IM rules are tight­ened to stem ru­mors, pornog­ra­phy

Users must reg­is­ter un­der real names, pro­vide mo­bile num­bers

China Daily (Canada) - - CHINA - By CAO YIN caoyin@chi­

China’s In­ter­net watch­dog tar­geted in­stant mes­sag­ing tools on Thurs­day, rul­ing that users must reg­is­ter with their real iden­ti­ties, and tight­en­ing ac­cess to pub­lic ac­counts.

The move fol­lows the in­creas­ing pop­u­lar­ity of the tools that has led to prob­lems in­clud­ing the spread­ing of ru­mors and in­for­ma­tion re­lat­ing to ter­ror­ism, pornog­ra­phy and vi­o­lence.

Un­der the State In­ter­net In­for­ma­tion Of­fice rul­ing, for ex­am­ple, peo­ple must pro­vide their real names and their mo­bile phone num­bers if they ap­ply for an ac­count on WeChat, China’s most pop­u­lar in­stant mes­sag­ing tool, de­signed by In­ter­net gi­ant Ten­cent.

By July, there were nearly 460 mil­lion users of in­stant mes­sag­ing tools in China, an in­crease of 28.42 mil­lion since last year, ac­cord­ing to the China In­ter­net Net­work In­for­ma­tion Cen­ter.

A Ten­cent re­port in May said that about 400 mil­lion are WeChat users. It also said that the num­ber of WeChat for­eign users had reached 70 mil­lion last year.

Ten­cent will tell ap­pli­cants their reg­is­tra­tions will only be ef­fec­tive un­der a con­tract us­ing the real-name sys­tem. Un­der the new rule, they can open ac­counts only af­ter the iden­ti­ties they pro­vide are ver­i­fied.

But peo­ple whose reg­is­tra­tions are ap­proved can still use nick­names in mes­sag­ing and post­ing.

Guo Kaitian, vice-pres­i­dent of Ten­cent, said most WeChat users al­ready reg­is­tered ac­counts via mo­bile phone num­bers and would not be af­fected in us­ing the ap­pli­ca­tion.

For­eign­ers can also down­load over­seas ver­sions of WeChat on app stores in their own coun­tries, the com­pany said, adding that they should also reg­is­ter mo­bile phone num­bers dur­ing regis­tra­tion.

Long­time users who reg­is­tered us­ing QQ num­bers will be en­cour­aged to use the re­al­name sys­tem grad­u­ally, Guo said, but did not give spe­cific mea­sures. QQ, another pop­u­lar Ten­cent mes­sag­ing tool, is used widely on per­sonal com­put­ers.

Shi Shusi, a pop­u­lar mi­croblog­ger and WeChat user, hailed the new rule on re­al­name reg­is­tra­tions, say­ing it is nec­es­sary to pro­vide a gen­uine iden­tity when open­ing a bank ac­count, or when shop­ping on­line.

But WeChat’s Friend Cir­cle, a func­tion that al­lows users to share their in­for­ma­tion, pic­tures and videos, has some­times trig­gered ru­mors.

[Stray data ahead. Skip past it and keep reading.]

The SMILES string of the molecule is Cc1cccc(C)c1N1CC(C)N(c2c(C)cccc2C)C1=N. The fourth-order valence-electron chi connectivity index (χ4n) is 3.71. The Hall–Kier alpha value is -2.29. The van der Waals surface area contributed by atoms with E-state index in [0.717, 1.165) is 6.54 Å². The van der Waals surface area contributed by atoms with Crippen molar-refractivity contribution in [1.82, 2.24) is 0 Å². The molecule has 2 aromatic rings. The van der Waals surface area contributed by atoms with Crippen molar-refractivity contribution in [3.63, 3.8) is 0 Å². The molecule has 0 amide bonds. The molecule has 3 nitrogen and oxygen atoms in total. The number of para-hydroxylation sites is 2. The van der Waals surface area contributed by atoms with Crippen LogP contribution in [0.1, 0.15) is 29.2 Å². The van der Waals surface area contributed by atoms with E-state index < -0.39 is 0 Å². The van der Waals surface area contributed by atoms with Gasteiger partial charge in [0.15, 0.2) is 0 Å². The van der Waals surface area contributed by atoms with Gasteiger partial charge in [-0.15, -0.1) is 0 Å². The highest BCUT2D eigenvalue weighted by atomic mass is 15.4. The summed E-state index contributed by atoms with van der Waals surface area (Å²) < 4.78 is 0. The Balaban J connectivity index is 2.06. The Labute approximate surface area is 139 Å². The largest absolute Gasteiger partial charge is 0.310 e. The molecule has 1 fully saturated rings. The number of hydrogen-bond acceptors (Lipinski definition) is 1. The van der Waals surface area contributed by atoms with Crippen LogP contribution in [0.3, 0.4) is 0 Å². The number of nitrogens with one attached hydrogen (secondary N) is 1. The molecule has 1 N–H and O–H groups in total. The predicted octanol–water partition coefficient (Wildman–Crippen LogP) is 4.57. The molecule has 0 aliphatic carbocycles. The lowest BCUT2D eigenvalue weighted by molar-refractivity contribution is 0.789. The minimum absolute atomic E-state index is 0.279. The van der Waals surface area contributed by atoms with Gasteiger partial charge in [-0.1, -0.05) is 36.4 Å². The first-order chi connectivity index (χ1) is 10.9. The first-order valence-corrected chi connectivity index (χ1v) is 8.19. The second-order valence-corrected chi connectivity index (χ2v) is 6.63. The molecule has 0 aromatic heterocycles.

Af­ter Malaysia Air­lines Flight MH370 van­ished on March 8 on a flight from Kuala Lumpur to Bei­jing, sev­eral ru­mors ap­peared on WeChat, while some in­di­vid­ual and pub­lic ac­counts also posted false in­for­ma­tion that re­sulted in panic.

Au­thor­i­ties also found and cleaned up part of a mes­sage say­ing that the Ebola virus


ry op­er­a­tor should shoul­der the re­spon­si­bil­ity of pro­tect­ing users’ in­for­ma­tion, as this will also en­able them to build their rep­u­ta­tion and image.” LI YUXIAO DIREC­TOR OF THE IN­STI­TUTE OF IN­TER­NET GOV­ER­NANCE AND LAW UN­DER BEI­JING UNIVER­SITY OF POSTS AND TELECOM­MU­NI­CA­TIONS

had ap­peared in Shang­hai in re­cent weeks.

Li Yuxiao, direc­tor of the In­sti­tute of In­ter­net Gov­er­nance and Law un­der Bei­jing Univer­sity of Posts and Telecom­mu­ni­ca­tions, said, “Such ru­mors must be elim­i­nated and they will be re­duced un­der the real-name sys­tem.

“Ev­ery op­er­a­tor should shoul­der the re­spon­si­bil­ity of pro­tect­ing users’ in­for­ma­tion, as this will also en­able them to build their rep­u­ta­tion and image,” Li said.

He said that in coun­tries such as Ja­pan and South Korea, peo­ple and govern­ment de­part­ments are asked to pro­vide real iden­ti­ties when reg­is­ter­ing an in­stant mes­sag­ing tool, adding that those who breach this rule and re­lated ones will be pun­ished.

Un­der a ju­di­cial in­ter­pre­ta­tion is­sued by China’s top court last year, peo­ple reg­is­ter­ing mi­cro-blog­ging ac­counts must pro­vide real iden­ti­ties, while those spread­ing ru­mors and false in­for­ma­tion that is for­warded more than 500 times are li­able for crim­i­nal pun­ish­ment.

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